A Word From Our Founder About Free Market Public Policy
My involvement in public policy has nothing to do with politics, parties, or political personalities. In fact, I generally abhor the nation’s fascination with politicians and I find politics generally a bore. I don’t engage in political activities or partisan theatre. What I am interested in are philosophies and principles of government. These ideas of government are the foundational elements - the building blocks - essential to good public policy. Good policy leads to positive outcomes for all citizens. And freedom - and the freedom to choose - are indispensable to a thriving nation. Within that system, we must have a robust, growing economy. I believe a free market economy is the best way to provide the opportunity for human flourishing for every American.
At the core of the system for government that our founders outlined in the Declaration of Independence and U.S. Constitution is the idea that every citizen has equal value and thus equal protection under the law. And as American citizens, we inherit certain rights that are inalienable, such as the right to life, liberty, and property. These rights are what John Locke referred to as natural rights. We were born with them; they were not granted to us by a government. In fact, at its core, the main purpose of government is to protect and secure those rights. These ideas are not uniquely American. We adopted these ideas from philosophers, thinkers, and writers from England and Scotland. What is unique is the way the Founders organized our government and the way America has executed on these ideas over almost 250 years.
The U. S. system of government was designed with with very specific limiting principles. Because our Founders studied the history of civilizations and governments, they understood the inherit tendency of governments to grow in power and size. As government grows, individual liberty shrinks. As a way to combat government’s tendency to diminish the freedoms and choices of its citizens, we adopted a representative, federalist, republic system - giving power to government closest to the citizens and specifically limiting the concentration of power into a centralized government. We also adopted a further limiting system of balancing the powers we did give to government by establishing three co-equal branches of government: the legislative; the executive; and the judicial. This diffusing of power created a way to ensure the people were in charge of their government and elected representatives were accountable to their constituents.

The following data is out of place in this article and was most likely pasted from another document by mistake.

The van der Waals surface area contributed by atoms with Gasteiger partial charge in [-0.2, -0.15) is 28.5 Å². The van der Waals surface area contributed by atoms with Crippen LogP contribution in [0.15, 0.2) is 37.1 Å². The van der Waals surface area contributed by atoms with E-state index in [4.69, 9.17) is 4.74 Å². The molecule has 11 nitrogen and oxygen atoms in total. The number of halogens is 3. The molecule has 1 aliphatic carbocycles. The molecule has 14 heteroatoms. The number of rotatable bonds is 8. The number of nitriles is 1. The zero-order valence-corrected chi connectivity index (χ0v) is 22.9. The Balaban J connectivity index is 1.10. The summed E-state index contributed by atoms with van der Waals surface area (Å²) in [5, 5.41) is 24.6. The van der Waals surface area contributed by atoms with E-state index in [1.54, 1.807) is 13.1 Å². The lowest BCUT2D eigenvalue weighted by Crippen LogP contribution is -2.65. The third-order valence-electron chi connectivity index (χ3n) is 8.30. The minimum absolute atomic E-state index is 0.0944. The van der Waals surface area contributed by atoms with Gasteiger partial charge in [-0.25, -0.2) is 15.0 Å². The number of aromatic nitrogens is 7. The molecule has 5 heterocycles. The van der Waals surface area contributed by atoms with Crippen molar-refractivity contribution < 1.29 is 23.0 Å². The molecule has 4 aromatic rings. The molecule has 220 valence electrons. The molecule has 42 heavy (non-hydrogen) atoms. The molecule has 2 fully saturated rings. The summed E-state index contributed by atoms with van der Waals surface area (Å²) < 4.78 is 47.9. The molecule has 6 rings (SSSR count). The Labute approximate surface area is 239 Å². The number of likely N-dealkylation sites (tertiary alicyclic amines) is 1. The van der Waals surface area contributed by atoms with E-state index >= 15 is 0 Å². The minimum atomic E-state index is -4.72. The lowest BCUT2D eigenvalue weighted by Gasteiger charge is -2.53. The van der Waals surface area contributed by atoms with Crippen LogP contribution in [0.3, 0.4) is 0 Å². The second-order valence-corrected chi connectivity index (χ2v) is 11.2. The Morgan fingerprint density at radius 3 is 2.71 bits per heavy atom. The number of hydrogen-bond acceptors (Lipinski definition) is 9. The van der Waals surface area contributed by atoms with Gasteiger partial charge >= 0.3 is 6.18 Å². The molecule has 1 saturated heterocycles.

What is described above in three paragraphs is the genius of an American government that has been the envy of the world for two centuries. That is not to say that America has been perfect. It has not. No government is perfect because no person is and a properly functioning government is only reflective of its citizens. We’re all a work in progress and constantly failing to live up to our potential completely. But what we have done is continually improve, correct, and rededicate ourselves to the founding principles. That is unquestioned for anyone who has taken the time to look at the data. In almost every measure, Americans of all ethnicity, race, and sex are wealthier and healthier than ever. Despite what we see on television or read in splashy headlines, citizens in the USA have more money, greater freedom, more opportunity, and live longer lives than ever. I believe the biggest reason for this is our adoption of free markets.